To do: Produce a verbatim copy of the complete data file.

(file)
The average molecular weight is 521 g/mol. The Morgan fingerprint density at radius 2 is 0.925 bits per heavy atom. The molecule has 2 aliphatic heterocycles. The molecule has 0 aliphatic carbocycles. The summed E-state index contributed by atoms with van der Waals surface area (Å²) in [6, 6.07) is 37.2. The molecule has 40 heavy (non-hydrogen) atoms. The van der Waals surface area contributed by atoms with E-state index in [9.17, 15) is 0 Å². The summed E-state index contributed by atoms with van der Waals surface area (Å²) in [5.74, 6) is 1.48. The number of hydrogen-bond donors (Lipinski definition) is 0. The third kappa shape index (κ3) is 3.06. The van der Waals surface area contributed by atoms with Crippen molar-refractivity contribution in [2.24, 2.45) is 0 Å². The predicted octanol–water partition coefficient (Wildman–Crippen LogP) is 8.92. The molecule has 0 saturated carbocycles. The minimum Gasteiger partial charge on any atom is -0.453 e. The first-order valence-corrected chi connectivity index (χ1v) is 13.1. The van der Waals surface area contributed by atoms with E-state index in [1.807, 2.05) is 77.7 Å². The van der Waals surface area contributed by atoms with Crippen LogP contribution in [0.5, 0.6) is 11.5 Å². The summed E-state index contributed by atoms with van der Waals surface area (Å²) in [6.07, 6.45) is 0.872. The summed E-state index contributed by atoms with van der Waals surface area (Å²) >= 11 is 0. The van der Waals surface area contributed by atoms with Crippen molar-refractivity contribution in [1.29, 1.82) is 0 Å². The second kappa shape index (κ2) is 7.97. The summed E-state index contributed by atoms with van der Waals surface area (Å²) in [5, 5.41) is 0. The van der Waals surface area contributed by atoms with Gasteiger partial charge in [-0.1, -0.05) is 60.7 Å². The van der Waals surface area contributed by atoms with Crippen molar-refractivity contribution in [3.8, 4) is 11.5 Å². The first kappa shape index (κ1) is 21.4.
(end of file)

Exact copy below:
The average molecular weight is 521 g/mol. The Morgan fingerprint density at radius 2 is 0.925 bits per heavy atom. The molecule has 2 aliphatic heterocycles. The molecule has 0 aliphatic carbocycles. The summed E-state index contributed by atoms with van der Waals surface area (Å²) in [6, 6.07) is 37.2. The molecule has 40 heavy (non-hydrogen) atoms. The van der Waals surface area contributed by atoms with E-state index in [9.17, 15) is 0 Å². The summed E-state index contributed by atoms with van der Waals surface area (Å²) in [5.74, 6) is 1.48. The number of hydrogen-bond donors (Lipinski definition) is 0. The third kappa shape index (κ3) is 3.06. The van der Waals surface area contributed by atoms with Crippen molar-refractivity contribution in [2.24, 2.45) is 0 Å². The predicted octanol–water partition coefficient (Wildman–Crippen LogP) is 8.92. The molecule has 0 saturated carbocycles. The minimum Gasteiger partial charge on any atom is -0.453 e. The first-order valence-corrected chi connectivity index (χ1v) is 13.1. The van der Waals surface area contributed by atoms with E-state index in [1.807, 2.05) is 77.7 Å². The van der Waals surface area contributed by atoms with Crippen LogP contribution in [0.5, 0.6) is 11.5 Å². The summed E-state index contributed by atoms with van der Waals surface area (Å²) in [6.07, 6.45) is 0.872. The summed E-state index contributed by atoms with van der Waals surface area (Å²) >= 11 is 0. The van der Waals surface area contributed by atoms with Crippen molar-refractivity contribution in [1.29, 1.82) is 0 Å². The second kappa shape index (κ2) is 7.97. The summed E-state index contributed by atoms with van der Waals surface area (Å²) in [5, 5.41) is 0. The van der Waals surface area contributed by atoms with Gasteiger partial charge in [-0.1, -0.05) is 60.7 Å². The van der Waals surface area contributed by atoms with Crippen molar-refractivity contribution in [3.8, 4) is 11.5 Å². The first kappa shape index (κ1) is 21.4.